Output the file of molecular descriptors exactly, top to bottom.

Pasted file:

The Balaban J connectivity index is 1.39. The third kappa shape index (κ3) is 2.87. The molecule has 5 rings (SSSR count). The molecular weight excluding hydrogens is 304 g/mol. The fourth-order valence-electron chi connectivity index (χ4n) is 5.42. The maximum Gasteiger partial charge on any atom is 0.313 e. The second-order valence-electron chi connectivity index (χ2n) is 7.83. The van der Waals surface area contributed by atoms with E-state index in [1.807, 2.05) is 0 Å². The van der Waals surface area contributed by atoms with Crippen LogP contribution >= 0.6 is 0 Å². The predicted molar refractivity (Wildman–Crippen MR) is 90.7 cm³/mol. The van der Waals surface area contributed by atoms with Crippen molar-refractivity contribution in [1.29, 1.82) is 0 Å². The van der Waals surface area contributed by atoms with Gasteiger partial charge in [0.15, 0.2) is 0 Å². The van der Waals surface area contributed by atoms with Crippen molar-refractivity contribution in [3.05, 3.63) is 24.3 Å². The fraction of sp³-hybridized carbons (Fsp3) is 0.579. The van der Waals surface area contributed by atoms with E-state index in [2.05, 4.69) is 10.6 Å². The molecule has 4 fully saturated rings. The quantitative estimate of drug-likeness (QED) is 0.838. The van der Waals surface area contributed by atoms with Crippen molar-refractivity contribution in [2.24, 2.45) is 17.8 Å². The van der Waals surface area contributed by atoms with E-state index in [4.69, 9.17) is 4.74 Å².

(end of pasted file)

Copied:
The Balaban J connectivity index is 1.39. The third kappa shape index (κ3) is 2.87. The molecule has 5 rings (SSSR count). The molecular weight excluding hydrogens is 304 g/mol. The fourth-order valence-electron chi connectivity index (χ4n) is 5.42. The maximum Gasteiger partial charge on any atom is 0.313 e. The second-order valence-electron chi connectivity index (χ2n) is 7.83. The van der Waals surface area contributed by atoms with E-state index in [1.807, 2.05) is 0 Å². The van der Waals surface area contributed by atoms with Crippen LogP contribution >= 0.6 is 0 Å². The predicted molar refractivity (Wildman–Crippen MR) is 90.7 cm³/mol. The van der Waals surface area contributed by atoms with Crippen molar-refractivity contribution in [1.29, 1.82) is 0 Å². The van der Waals surface area contributed by atoms with Gasteiger partial charge in [0.15, 0.2) is 0 Å². The van der Waals surface area contributed by atoms with Crippen molar-refractivity contribution in [3.05, 3.63) is 24.3 Å². The fraction of sp³-hybridized carbons (Fsp3) is 0.579. The van der Waals surface area contributed by atoms with E-state index in [2.05, 4.69) is 10.6 Å². The molecule has 4 fully saturated rings. The quantitative estimate of drug-likeness (QED) is 0.838. The van der Waals surface area contributed by atoms with Crippen molar-refractivity contribution in [2.24, 2.45) is 17.8 Å². The van der Waals surface area contributed by atoms with E-state index in [4.69, 9.17) is 4.74 Å².